If he should get killed, you have 2 options:

1) Be able to select another person to take over this role. However they'd have a lower leadership level because of lack of experience.

2) Game Over.


Simulation/RTS game, with an RPG twist, hopefully...

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*I didnt read everypost so sorry if this is a repeat*

Fournicolas I'd like to point out that while they are opposing genres, Harvest Moon is a shining example of it working out just fine. The mangament aspects are done just right, and there's plenty of role playing to be done (getting married, making friends, meeting orders, etc.)

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Whoops, I guess I was a little too vague in my starting post. I didn't particularly want to steer the brainstorming session off in any direction by putting too many details about what I want, but I guess it won't hurt to clarify the game a little more.

You can think of the game as SimVillage, where you look after your own fantasy RPG style village from a gods-eye view; the player is not in direct control over any character. At the moment I am thinking about setting the world in a console RPG-esque environment, as I think a lot of players will be familiar with that and so will enjoy the game more. Actually, I'm willing to debate that last point, as I'm also considering a more generic fantasy world, or something set in a more European fairy tale environment, or using Germanic or Nordic mythology, or anything else that someone might suggest that would appeal to more people. But let's stick to RPG worlds for now, as that's what this thread is about [smile].

What I'm looking for here is a brainstorming about RPG elements that people like, similar to what Wavinator has written. I know I can't implement everything that makes an RPG, but I'm using a fantasy RPG setting, not building an RPG. But for this brainstorming I'll like to consider everything, so I can get a good feel of what is liked.

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Quote:
Original post by XVampireX
I agree, but the question remains... How could someone create a Simulation game with RPG elements? :)


Well, this is TZ's thread and I think he wanted us to focus on RPG elements we enjoy, so we shouldn't derail it.

But consider this: To blend genres, the tasks in one genre should translate to successes in the other (for the two to be well integrated). RPGs normally have you bashing monsters, using skills, exploring and interacting with characters, all to level yourself and advance the story. But what if they leveled your town, and what if story advances brought new challenges and opportunities to the town? This might not be exactly where TZ's game is going, but it should hint at the possibilities.

To mix things everyone else says you can't mix, all you need is the right gameplay mechanic. Morrowind lets you build a town, even chosing what buildings will exist, but it's all through the mechanics of questing and dialog. (So never say never [smile])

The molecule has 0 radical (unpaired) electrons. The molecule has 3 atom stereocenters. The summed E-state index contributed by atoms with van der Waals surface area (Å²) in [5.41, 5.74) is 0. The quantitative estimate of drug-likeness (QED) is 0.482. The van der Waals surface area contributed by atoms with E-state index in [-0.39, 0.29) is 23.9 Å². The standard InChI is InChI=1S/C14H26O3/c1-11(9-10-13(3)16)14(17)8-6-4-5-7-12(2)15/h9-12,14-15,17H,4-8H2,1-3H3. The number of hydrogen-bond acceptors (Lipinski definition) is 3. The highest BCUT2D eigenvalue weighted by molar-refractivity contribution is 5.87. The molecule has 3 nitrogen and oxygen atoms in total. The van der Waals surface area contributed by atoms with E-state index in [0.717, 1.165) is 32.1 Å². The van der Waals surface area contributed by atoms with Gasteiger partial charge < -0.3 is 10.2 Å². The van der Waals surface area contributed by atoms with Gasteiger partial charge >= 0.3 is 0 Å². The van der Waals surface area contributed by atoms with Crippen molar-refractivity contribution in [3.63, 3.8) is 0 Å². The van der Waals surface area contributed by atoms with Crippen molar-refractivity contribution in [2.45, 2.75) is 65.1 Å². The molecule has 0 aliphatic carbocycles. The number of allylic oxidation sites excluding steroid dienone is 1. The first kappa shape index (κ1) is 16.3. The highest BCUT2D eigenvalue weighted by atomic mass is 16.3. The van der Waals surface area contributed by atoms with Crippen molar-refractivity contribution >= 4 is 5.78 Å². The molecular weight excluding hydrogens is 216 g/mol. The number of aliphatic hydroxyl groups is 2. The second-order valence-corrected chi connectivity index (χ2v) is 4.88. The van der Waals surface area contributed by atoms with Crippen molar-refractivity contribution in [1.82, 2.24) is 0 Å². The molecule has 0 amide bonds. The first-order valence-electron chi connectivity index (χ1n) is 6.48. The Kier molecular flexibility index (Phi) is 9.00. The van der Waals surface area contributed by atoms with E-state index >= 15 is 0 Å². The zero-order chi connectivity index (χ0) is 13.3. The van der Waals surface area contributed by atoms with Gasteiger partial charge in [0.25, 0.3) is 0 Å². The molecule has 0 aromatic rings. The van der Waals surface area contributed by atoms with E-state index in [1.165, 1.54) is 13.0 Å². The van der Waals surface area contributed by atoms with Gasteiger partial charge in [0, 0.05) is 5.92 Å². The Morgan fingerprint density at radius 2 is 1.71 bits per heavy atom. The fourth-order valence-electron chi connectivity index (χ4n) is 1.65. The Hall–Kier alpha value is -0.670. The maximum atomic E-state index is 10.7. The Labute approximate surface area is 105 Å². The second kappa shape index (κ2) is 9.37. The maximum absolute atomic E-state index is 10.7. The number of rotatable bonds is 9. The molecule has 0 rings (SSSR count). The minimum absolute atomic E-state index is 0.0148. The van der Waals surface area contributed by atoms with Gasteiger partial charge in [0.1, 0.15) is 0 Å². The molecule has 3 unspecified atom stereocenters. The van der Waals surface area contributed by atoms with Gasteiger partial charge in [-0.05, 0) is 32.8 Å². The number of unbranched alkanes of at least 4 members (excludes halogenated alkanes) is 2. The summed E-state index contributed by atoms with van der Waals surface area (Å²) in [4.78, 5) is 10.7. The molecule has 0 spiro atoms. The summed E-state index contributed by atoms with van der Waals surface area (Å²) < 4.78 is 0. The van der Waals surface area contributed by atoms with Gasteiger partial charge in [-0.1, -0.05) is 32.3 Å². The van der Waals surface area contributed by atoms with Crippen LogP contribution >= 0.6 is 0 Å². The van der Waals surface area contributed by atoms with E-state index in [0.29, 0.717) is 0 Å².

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It sounds like you want to recreate the game 'Majesty'. you should give it a try, it's a good example of what not to do...

[edit: suppose I should detail why...

Mainly, the game had technical issues.
Secondarily, the game (like moo3) suffered from the game design idea that units/people cannot be controlled, only pushed/prodded/bribed. Dunno, it just didn't work.]

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Harvest Moon is definitely a sim/RPG. Azure Dreams, Soul Blazer, and Act Raiser are other interesting examples of RPG/sim hybrid games.

I have thought a lot about the fix up/build up activities in Harvest Moon and Azure Dreams, and also about gathering resources and building up tech trees in Warcraft/Starcraft. In Harvest Moon and Azure Dreams you start with an abandoned farm/poor desert town and characters who need help with various problems. You go and do the sim-like gameplay (farming, fishing, mining, fighting monsters) to earn treasure. You sell/use the treasure to upgrade yourself and the town. As you pass milestones in gemeplay you may also earn reactions from NPCs or key objects which can be given to NPCs, thus advancing the story. The story ends when the town has been completely upgraded and all the characters' problems have been solved, and/or when the PC passes a gameplay milestone (surviving 3 years, getting married, or defeating all existing levels if the gameplay has a set number of levels).

In Warcraft/Starcraft OTOH you had one (rarely more) objective to accomplish, but a limited number of resources to do it with. So you had to invest those resources effeciently to build up one branch of your tech tree, you couldn't just upgrade everything. So the different resources available in each level suggested different investment strategies, and the choice among those strategies determined not just whether you achieved the goal, but also _how_ you achieved the goal, which was the low-level 'story' told by each level of play.

In designing Xenallure I combined some of these ideas: the island Xenallure is like the abandoned farm, like the poor desert town, and also like a Warcraft/Starcraft level. There are buildings to be built, NPCs with problems to be fixed, resources to be gathered/earned through gameplay, and the island as a whole is somewhat like a sim city, with the challenge that you can only make changes from inside it as a mortal PC, not from outside it as a god.

To strengthen the RPG/story side of the game, unlike a goalless toy like Sims or Simcity, Xenallure has multiple specific strategic goals the player can play towards, and milestones on the path to each of these goals that advance the story. But to make the sim/strategic aspect (and accompanying replayability) stronger than in the RPG parts of Harvest Moon and Xenallure, there are a limited amount of resources, so the player has to choose which goals to invest the resources in working towards. Like being limited to exploring one branch of the tech tree per level in Warcraft/Starcraft, in Xenallure you are limited to exploring one branch of the plot tree per playthrough.